After the war, a Swiss engineer revolutionised the production process. Instead of blowing air through pig iron to create steel, he blew pure oxygen. This simple change reduced capital costs and smelting time, increasing labour productivity by a factor of 1,000. And the industrial prowess of Asia grew as China rose from insignificant player to producing over half of all the steel made today. So even as worldwide production tripled in the last 50 years, these changes led to a drastic decline in the west. In the following decades, there were dozens of songs written on the subject, often referencing the staggering decline in employment rates in the industry – and plenty were nominated. They include Big Country’s Steeltown, Mischief Brew’s Jobs in Steeltown and Bruce Springsteen’s history of Youngstown, Ohio, one of the towns hardest hit by the steel employment crisis.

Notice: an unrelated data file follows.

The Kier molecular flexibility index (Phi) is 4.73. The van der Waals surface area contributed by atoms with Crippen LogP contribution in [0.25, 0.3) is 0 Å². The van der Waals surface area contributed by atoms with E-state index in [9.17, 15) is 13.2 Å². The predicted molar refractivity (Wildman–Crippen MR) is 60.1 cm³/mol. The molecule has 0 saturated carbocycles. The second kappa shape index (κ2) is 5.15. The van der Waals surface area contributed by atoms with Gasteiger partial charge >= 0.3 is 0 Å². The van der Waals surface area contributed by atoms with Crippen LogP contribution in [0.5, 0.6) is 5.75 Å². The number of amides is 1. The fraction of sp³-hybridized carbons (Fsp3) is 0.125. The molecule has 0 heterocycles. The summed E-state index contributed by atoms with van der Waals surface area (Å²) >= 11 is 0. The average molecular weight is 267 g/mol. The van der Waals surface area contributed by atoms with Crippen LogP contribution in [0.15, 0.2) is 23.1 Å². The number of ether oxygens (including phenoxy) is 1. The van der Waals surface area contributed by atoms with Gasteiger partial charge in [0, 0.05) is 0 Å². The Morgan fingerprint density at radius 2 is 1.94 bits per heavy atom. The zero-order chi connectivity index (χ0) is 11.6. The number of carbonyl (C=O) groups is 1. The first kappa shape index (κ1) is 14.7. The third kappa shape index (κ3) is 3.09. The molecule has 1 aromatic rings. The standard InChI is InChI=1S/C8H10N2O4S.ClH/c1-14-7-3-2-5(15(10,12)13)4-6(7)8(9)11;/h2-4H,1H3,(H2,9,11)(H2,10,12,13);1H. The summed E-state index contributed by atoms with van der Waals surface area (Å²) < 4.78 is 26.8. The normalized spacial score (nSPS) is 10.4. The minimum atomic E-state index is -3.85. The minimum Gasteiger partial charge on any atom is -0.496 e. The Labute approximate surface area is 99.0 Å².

The most disturbing song about this era is undoubtedly Pete Atkin’s story of a skilled machinist who, discarded after 40 years, maintains his dignity: “The hands on his chest flared more brightly than his name for a Technicolor second as he rolled into the flame.” Suicide by blast furnace. The Carnations on the Roof are the flowers on the roof of the car that leads his funeral procession.

But rather than end on such a downer, let’s note that iron and steel have been and remain symbols of toughness and strength in popular lore. The iron man triathlon ; the man of steel; Iron Man. We close with an upbeat reggae number from Bob Marley, who is on the run but vows to be tough as Iron like a Lion in Zion.

Here is the B List - additional songs I liked but which didn't fit into the main article. Youtube Playlist follows.